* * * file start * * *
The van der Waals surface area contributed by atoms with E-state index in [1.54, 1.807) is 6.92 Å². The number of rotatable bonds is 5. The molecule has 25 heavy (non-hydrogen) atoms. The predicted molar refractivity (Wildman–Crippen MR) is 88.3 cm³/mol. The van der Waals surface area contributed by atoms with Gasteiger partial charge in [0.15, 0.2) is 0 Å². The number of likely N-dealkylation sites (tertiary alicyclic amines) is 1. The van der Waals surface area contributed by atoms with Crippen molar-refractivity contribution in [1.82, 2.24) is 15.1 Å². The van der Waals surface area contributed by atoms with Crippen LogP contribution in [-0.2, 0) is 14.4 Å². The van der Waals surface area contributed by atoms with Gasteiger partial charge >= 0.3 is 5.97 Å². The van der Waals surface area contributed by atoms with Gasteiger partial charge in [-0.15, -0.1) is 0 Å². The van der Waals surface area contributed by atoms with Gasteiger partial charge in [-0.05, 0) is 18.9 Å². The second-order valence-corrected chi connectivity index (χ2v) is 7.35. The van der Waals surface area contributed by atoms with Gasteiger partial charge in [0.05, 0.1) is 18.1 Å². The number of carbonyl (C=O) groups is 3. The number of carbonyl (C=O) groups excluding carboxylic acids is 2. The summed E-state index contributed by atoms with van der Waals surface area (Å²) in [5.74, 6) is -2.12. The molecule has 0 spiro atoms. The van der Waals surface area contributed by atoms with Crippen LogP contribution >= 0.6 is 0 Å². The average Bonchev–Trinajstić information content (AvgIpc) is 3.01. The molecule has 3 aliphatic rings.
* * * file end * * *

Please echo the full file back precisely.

The van der Waals surface area contributed by atoms with E-state index in [1.54, 1.807) is 6.92 Å². The number of rotatable bonds is 5. The molecule has 25 heavy (non-hydrogen) atoms. The predicted molar refractivity (Wildman–Crippen MR) is 88.3 cm³/mol. The van der Waals surface area contributed by atoms with Gasteiger partial charge in [0.15, 0.2) is 0 Å². The number of likely N-dealkylation sites (tertiary alicyclic amines) is 1. The van der Waals surface area contributed by atoms with Crippen molar-refractivity contribution in [1.82, 2.24) is 15.1 Å². The van der Waals surface area contributed by atoms with Crippen LogP contribution in [-0.2, 0) is 14.4 Å². The van der Waals surface area contributed by atoms with Gasteiger partial charge >= 0.3 is 5.97 Å². The van der Waals surface area contributed by atoms with Gasteiger partial charge in [-0.15, -0.1) is 0 Å². The van der Waals surface area contributed by atoms with Gasteiger partial charge in [-0.05, 0) is 18.9 Å². The second-order valence-corrected chi connectivity index (χ2v) is 7.35. The van der Waals surface area contributed by atoms with Gasteiger partial charge in [0.05, 0.1) is 18.1 Å². The number of carbonyl (C=O) groups is 3. The number of carbonyl (C=O) groups excluding carboxylic acids is 2. The summed E-state index contributed by atoms with van der Waals surface area (Å²) in [5.74, 6) is -2.12. The molecule has 0 spiro atoms. The van der Waals surface area contributed by atoms with Crippen LogP contribution >= 0.6 is 0 Å². The average Bonchev–Trinajstić information content (AvgIpc) is 3.01. The molecule has 3 aliphatic rings.